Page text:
To give your child the best learning outcomes, you need to understand how they learn. From there, you can provide them with the support they need.
Certain factors can impact the way your child learns, and not all approaches work for all students. At the beginning of a school year, you will likely have an opportunity to communicate with your child’s new teacher. Some teachers ask parents about their children and how they learn best. This information allows the teacher to help your child learn more effectively.
There are seven types of student learning styles
Visual learners learn best when they have a visual representation of what they are learning about. For these students, pictures and videos can be helpful, along with other types of visual learning aids. Your child might be a visual learner if they prefer using maps, pictures, and other visual aids to help them process new information. Visual learners tend to have a good sense of direction and are good visualizers. They also like coloring or drawing.
Two tips for helping your visual learner study:
- Make a concept map about big topics. These look like mind maps starting with the topic in the middle. They will help your child visualize how subtopics and ideas relate to the main topic of study.
- Incorporate doodling and images. As your child starts to get into chapter books with fewer visuals, encourage doodling to help visualize the story better.
Auditory-Musical. Auditory-musical learners respond best to sound and music. Unfortunately, the auditory learning style isn’t engaged in the classroom very often because auditory learning is typically done in music classrooms alone. Your child might be an auditory learner if they use rhythm or rhyme to memorize content. auditory-musical learners often feel a connection to music and enjoy listening to it, and they also tend to have musical abilities.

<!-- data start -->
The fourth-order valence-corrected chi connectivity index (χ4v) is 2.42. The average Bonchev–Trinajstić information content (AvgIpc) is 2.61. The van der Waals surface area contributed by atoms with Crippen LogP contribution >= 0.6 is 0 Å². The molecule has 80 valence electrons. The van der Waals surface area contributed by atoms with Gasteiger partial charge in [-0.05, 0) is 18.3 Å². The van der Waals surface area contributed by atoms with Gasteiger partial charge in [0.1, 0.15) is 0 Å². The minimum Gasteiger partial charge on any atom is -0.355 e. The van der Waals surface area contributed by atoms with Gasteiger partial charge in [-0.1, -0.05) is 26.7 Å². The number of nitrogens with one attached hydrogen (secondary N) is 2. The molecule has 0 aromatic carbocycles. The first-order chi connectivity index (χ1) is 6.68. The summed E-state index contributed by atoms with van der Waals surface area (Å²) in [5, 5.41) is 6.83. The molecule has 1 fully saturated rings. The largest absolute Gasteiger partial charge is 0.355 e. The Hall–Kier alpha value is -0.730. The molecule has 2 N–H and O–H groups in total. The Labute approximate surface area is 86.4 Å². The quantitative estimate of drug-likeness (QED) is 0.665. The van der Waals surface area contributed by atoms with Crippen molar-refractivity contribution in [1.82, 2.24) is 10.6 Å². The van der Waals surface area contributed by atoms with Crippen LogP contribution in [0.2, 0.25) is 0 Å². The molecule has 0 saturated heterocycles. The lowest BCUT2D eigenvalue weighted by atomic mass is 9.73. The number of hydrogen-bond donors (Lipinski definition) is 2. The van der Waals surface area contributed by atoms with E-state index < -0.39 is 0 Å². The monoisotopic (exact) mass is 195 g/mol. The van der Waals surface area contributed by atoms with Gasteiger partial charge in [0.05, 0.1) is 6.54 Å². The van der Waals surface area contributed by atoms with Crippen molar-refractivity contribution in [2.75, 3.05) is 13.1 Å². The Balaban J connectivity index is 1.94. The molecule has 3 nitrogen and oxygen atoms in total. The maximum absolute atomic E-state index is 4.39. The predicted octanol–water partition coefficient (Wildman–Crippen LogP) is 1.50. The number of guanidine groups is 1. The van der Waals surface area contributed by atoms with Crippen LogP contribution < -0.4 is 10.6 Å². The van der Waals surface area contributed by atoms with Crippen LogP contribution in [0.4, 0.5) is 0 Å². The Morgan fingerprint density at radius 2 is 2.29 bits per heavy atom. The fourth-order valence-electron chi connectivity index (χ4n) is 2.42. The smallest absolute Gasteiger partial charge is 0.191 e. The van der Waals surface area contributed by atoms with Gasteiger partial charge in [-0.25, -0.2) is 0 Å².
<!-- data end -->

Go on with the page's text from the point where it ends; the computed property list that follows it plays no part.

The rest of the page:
Two tips for helping your auditory learner study:
- Always find a quiet place for your child to study. It is easy for Auditory learners to be distracted.
- Use a jingle to remember dense content. Fortunately, youtube has a lot of educational videos that feature jingles to help remember a lot of content. For example, this jingle from Jam Campus is not only fun and catchy but will help your child remember the skeletal system.
Verbal learners learn best with verbal instruction that is paired with writing. These learners typically like reading and writing and excel in those areas. Your child might be a verbal learner if they process and memorize information by reading or writing words and definitions. Verbal learners often express themselves by speaking and writing.
Two tips for helping your verbal learner study:
- Use word associations whenever you can
- Encourage your child to take detailed notes about what they are learning and explain them out loud verbally.
Physical learners learn best when they’re able to move. They’re often interested in touching, feeling, and exploring as they learn. Your child might be a physical learner if they need to do something to learn it and seem to be constantly on the move. Physical learners focus on the physical aspects of life and often enjoy being active in sports. They also utilize body language more than other kinds of learners.
Two tips for helping your Physical learner study: